Why does Northern Ireland want to be in the UK if the rest of the UK doesn't want it?Not true at all, especially in areas like mine. Once again, just ignorance shown by English towards NI, but that's pretty common. It was hilarious when folk were finding out about NI and the DUP after the last election lol. But onto the point...
If Northern Ireland left the United Kingdom, I'd seriously worry. The return of 'The Troubles' would surely occur. Especially in rundown UDA-ran shiteholes like here, were problems with Catholics are sadly daily. Without a government here too (it's a joke) at the moment due to the DUP fuck ups and them/Sinn Fein refusing to make a deal with the other, we need the United Kingdom.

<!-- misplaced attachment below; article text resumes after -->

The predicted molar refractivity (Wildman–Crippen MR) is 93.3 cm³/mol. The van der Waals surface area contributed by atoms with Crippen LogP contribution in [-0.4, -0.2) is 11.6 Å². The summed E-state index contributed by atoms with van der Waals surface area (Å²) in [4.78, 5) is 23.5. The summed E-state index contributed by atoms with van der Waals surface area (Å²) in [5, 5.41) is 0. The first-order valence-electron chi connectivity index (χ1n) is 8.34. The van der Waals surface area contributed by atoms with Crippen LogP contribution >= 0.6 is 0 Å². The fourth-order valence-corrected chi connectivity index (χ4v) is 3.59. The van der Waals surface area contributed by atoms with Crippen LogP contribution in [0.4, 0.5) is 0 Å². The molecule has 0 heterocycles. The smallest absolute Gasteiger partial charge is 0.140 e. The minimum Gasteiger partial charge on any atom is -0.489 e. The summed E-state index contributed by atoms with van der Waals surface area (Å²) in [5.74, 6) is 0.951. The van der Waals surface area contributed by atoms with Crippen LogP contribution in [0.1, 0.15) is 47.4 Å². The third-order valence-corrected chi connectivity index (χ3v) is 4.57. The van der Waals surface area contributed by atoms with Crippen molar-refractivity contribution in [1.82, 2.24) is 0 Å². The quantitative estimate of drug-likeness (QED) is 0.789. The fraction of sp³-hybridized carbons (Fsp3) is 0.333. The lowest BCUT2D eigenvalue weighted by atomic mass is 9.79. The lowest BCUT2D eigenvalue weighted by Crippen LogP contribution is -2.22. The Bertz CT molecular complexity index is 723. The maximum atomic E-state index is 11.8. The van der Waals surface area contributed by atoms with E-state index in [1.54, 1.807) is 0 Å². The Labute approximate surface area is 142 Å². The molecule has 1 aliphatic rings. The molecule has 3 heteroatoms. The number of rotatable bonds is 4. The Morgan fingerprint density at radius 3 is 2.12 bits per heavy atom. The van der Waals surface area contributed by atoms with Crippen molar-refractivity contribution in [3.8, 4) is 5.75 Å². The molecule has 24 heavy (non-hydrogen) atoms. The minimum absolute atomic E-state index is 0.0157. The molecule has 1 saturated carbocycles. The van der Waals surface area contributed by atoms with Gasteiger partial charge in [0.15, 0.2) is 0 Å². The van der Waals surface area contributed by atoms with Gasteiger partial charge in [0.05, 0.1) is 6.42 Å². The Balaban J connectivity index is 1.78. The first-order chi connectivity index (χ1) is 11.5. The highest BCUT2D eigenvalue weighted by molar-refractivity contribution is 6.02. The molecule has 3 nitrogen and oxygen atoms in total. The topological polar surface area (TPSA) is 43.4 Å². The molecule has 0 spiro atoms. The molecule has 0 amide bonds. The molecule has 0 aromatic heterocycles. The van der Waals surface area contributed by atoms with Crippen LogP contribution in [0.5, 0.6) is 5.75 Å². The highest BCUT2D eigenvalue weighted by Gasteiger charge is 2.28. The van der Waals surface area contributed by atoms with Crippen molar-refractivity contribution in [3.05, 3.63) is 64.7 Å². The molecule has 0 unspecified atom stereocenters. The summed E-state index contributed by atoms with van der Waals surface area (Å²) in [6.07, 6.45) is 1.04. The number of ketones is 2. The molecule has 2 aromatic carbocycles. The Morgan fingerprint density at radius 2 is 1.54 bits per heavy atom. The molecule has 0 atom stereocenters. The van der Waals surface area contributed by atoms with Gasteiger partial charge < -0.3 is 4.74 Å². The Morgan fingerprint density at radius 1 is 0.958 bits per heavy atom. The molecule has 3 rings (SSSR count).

I very much doubt Ireland could afford six more counties at the moment too. I'm not against the idea of a united Ireland (I don't believe it'll happen in my lifetime though), but there's more cons than pros right now. For folk stating for Northern Ireland to 'fuck off' just shows how little folk still know about here, especially towards the northern part of the country. If you came here, you'd be in for a shock.
It doesn't matter if they don't want Northern Ireland to suit their own agenda. Northern Ireland NEEDS the United Kingdom right now. Irish nationalists (even Catholics - before anyone calls me a Protestant twat or whatever, I'm agnostic - religion has pretty much destroyed Northern Ireland and continues to control it) will obviously disagree with that, but it's just how it is. I doubt Ireland could afford us, as I've said, but the results would be disastrous. Troubles returning, more terrorism, more uncertainty, etc. I dread to think what'd occur - especially in shitehole areas like where I live.Why does Northern Ireland want to be in the UK if the rest of the UK doesn't want it?